Prosecutor: Witnesses said Kirby looked ‘ready to draw’

Vancouver man cited for unlawful display of firearm




Business owners and patrons in the strip mall where a Vancouver man was cited for unlawful carrying of a weapon told investigators the man was “giving everyone the eyeball with his hand on his gun” and looked as if “he wanted to draw attention to himself,” according to police records obtained Wednesday.

It was based on those observations by a husband and wife and a 71-year-old man that the City Attorney’s Office decided to press forward with charges against 26-year-old Kurk Kirby, according to Kevin McClure, a supervising prosecutor.

Unlawful carrying of a weapon is a gross misdemeanor, carrying a sentence of up to one year in jail and a $5,000 fine.

An initial hearing is scheduled May 12 at 8:30 a.m.

Kirby pleaded not guilty in a notice of appearance filed by his attorney, Christopher Dumm.

In the initial report, police wrote that Kirby made no menacing statements or gestures to anyone while he was at the strip mall at 5000 E. Fourth Plain Blvd. He simply stood around near stores for 10 to 15 minutes before someone called 911, according to a Vancouver Police Department report.

But additional investigation requested by McClure found witnesses who said they saw Kirby “going into the draw position.”

He looked like “Wyatt Earp, ready to draw,” one eyewitness told police. Another witness told police he was “concerned enough with Kirby’s appearance and demeanor that he not only called 911 but kept all his kids inside prior to police arrival,” according to reports.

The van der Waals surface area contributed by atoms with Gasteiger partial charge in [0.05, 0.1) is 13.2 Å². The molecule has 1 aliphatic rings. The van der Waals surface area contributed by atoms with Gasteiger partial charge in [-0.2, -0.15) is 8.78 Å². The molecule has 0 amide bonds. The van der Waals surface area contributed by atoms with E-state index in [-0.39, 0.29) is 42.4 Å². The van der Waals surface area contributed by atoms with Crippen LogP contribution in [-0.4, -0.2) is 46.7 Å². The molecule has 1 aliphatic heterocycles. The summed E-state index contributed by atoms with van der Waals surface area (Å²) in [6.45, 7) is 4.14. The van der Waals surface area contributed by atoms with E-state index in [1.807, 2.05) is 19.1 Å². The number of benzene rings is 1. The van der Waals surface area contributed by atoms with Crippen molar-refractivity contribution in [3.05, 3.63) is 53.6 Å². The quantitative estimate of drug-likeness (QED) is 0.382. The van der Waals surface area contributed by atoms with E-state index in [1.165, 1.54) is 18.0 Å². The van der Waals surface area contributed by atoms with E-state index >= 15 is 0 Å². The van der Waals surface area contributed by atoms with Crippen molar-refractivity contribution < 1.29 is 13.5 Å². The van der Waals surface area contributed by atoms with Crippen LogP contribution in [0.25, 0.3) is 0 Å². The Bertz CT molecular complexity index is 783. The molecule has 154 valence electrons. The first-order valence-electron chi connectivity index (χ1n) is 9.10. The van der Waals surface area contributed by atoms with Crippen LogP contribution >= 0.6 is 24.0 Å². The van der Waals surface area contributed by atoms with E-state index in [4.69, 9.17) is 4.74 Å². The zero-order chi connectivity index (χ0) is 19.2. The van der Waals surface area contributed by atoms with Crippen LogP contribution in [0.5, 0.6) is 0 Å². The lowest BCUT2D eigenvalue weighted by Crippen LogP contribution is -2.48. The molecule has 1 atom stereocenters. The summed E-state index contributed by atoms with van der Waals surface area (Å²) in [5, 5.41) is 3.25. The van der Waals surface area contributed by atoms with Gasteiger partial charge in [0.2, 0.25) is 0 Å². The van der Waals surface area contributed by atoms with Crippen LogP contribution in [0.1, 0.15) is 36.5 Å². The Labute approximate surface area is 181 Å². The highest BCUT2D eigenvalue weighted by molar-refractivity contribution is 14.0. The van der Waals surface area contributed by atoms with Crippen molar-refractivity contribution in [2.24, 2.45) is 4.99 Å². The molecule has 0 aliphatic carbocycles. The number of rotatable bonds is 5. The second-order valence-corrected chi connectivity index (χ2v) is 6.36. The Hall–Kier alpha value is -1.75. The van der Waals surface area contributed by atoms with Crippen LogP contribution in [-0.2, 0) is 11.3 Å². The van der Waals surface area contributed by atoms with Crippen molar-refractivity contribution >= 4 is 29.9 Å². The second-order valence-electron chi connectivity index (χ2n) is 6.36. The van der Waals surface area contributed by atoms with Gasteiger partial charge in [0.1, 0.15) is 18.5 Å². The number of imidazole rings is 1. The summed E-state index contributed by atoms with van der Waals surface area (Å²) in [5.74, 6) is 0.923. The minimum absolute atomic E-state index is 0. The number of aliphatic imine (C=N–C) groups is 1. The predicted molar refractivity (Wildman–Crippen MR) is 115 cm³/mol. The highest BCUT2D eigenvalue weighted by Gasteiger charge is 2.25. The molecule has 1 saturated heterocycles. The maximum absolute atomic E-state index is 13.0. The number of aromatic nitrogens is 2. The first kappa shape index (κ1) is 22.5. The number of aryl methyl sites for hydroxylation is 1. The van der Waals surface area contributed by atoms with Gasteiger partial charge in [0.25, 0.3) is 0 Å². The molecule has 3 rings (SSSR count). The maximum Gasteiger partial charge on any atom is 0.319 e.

McClure said he made his decision to proceed with the case based on witness statements.

Authorities said the state law that applies to the case is RCW 9.41.270.

That law says: “It shall be unlawful for any person to carry, exhibit, display, or draw any firearm, dagger, sword, knife or other cutting or stabbing instrument, club, or any other weapon apparently capable of producing bodily harm, in a manner, under circumstances, and at a time and place that either manifests an intent to intimidate another or that warrants alarm for the safety of other persons.”

Vancouver Police Cpl. Marshall Henderson noted in the report that two of the witnesses possess concealed handgun licenses.

According to the initial police report, three officers approached the strip mall, which includes an Albertsons, and saw Kirby outside, wearing a skin-tight T-shirt that didn’t cover the large holstered gun.

The report said the officers contacted him, and one took the gun and extra ammo magazines from him.

The Springfield Armory XP pistol had a round in its chamber and several more in the magazine snapped into its handle. More cartridges were in the two extra magazines, for a total of 35, the report said.

A day earlier, Kirby and his wife were escorted out of the Westfield Vancouver Mall where security officers reported he had been “belligerent,” according to the report.

Henderson, the Vancouver police officer, interviewed witnesses at the mall who described Kirby and his wife as “boisterous” and said they were “scaring customers.”

The witnesses told police they didn’t see Kirby or his wife, Dawn Kirby, “do anything with the guns, but the overall conduct was out of the norm enough that it made them nervous,” according to the report.

Dawn Kirby’s gun was tucked into her pants. One employee said she thought the way it was being carried was “hazardous,” the report said.

Contacted Wednesday, Dumm said he has not yet viewed the reports and declined comment on the case, saying, “I got a message recently that additional discovery was made. But it didn’t mention this case specifically.”

He has advised Kirby not to comment.

The case has drawn the attention of advocates in the open-carry movement, including, which calls itself “a pro-gun Internet community focused on the right to openly carry properly holstered handguns in daily American life.”

Bob Albrecht: 360-735-4522 or